How to Read Your Google Analytics Dashboard
Google Analytics showcases the power of digital marketing in a variety of ways. At your fingertips, you have data about your website visitors that you can use to target and improve your marketing efforts.
In other words, the platform can be the guiding force behind the entirety of your marketing efforts.
Unfortunately, many small businesses don’t get to reap the rewards of Google Analytics.
That’s because, as powerful as the platform can be, it also has the potential for immense confusion. Log in for the first time, and the amount of metrics and charts staring at you may prompt you to log back out.
To get over that hump, and begin to take advantage of its power, here are 20 terms, tips, and tools that allow even marketing novices to make the most out of their Google Analytics account.BLOG: How to Read Your #GoogleAnalytics Dashboard | 20 Terms, Tips and Tools Click To Tweet
10 Essential Terms of Google Analytics
First, let’s start with a quick vocabulary lessons. The below definitions help you make sense of the variety of metrics that Google Analytics can track and report on its default dashboards and in custom reports.
1) Sessions vs. Users
The core metrics in many of your reports, and even your introductory dashboard, will be sessions and users. Sessions simply describe how many times someone had an experience on your website, meaning they entered at some point and left at another. Users, on the other hand, describe the amount of people that had those experiences.
2) Page Views and Unique Page Views
Total page views are somewhat self-explanatory. They differ from unique page views in that they count someone twice if they visit the same page twice. However, the same action only counts as one unique page view.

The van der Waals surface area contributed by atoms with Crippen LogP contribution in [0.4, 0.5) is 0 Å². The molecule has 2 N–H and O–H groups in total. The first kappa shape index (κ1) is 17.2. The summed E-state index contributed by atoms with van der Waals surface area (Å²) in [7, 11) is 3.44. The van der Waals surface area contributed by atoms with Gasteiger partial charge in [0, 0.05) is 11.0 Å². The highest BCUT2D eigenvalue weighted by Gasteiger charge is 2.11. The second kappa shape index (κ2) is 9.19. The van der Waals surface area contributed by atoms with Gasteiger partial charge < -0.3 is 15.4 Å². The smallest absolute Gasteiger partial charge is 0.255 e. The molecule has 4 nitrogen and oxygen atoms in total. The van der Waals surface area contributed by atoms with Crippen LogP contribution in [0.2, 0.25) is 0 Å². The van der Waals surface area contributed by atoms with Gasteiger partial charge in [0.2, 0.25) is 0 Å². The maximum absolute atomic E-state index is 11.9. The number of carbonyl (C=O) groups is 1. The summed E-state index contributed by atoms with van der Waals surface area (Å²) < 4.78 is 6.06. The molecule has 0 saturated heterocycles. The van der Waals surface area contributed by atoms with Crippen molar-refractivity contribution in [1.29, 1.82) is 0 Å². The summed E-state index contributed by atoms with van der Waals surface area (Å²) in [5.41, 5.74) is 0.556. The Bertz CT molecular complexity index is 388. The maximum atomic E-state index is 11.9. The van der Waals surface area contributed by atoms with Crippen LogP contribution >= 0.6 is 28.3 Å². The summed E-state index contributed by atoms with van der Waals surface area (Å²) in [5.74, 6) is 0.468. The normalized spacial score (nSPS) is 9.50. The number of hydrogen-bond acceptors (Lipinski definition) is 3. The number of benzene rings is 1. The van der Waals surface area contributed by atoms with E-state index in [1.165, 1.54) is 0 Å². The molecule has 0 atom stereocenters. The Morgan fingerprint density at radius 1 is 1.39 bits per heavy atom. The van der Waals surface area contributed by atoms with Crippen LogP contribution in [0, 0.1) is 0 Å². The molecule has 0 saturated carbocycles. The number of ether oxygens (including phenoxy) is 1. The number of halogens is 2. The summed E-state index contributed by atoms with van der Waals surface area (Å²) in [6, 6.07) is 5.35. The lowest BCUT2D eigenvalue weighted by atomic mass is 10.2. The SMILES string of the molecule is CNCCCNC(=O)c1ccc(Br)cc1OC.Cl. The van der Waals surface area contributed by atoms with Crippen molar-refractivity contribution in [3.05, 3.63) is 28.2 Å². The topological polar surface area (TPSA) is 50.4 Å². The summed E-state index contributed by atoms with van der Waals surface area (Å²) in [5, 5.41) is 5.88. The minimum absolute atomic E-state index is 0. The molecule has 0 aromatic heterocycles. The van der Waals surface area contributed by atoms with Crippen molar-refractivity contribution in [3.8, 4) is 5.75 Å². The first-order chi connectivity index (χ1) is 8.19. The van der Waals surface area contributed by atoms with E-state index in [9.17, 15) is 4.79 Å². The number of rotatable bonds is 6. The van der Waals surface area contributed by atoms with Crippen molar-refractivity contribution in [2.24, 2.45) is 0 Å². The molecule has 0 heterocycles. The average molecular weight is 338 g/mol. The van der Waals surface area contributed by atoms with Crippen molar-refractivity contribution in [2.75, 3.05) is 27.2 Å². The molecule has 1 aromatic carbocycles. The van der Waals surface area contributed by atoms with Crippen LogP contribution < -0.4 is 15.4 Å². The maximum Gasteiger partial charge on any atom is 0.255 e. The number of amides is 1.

3) New vs. Returning Visitors
How many of your website visitors arrive for the first time, or return from a past visit? This metric gives you a better idea of the answer, helping you determine how you should structure your content depending on your audience’s existing level of familiarity.
4) Bounce and Exit Rate
Bounce rate counts the percentage of users who leave your website after only seeing a single page. For example, they may come to your home page, and leave without ever navigating deeper into your website. Exit rate, on the other hand, on the other hand, counts the users who leave from a certain page, even if they’ve visited other pages in the process.
5) Average Time on Site
How long your visitors stay on your website on average is an important metric to track. The more pages they visit, the longer they stay, and the higher their chances of converting into leads and customers become.
6) Traffic Sources
In a variety of reports, you may come across this KPI. It describes where exactly your traffic comes from, either defined by you through a UTM code or based on knowledge Google can easily gather.
7) Search Engine, Direct, and Referral Traffic
The three most common traffic sources will fall into one of these three categories. Search engine traffic can be broken down into paid (through AdWords) and organic (unpaid). Direct traffic involves users directly typing your website URL into their browser, while referral traffic counts visit from users who clicked on a link on another website.
8) Source, Medium, and Campaigns
Google Analytics allows you to track manually coded URLs to better evaluate your marketing efforts through its URL builder. You can pull in each of these parameters into various reports, allowing you to track entire campaigns or individual tactics within these campaigns.
9) Goals and Conversions
Google defines conversions more broadly than its competitors. You can set up goals that range from a minimum time spent on your website, a lead conversion, a specific sequence of pages visited, and more. Then, you can evaluate your various traffic sources, demographics, and more based on these goal conversions.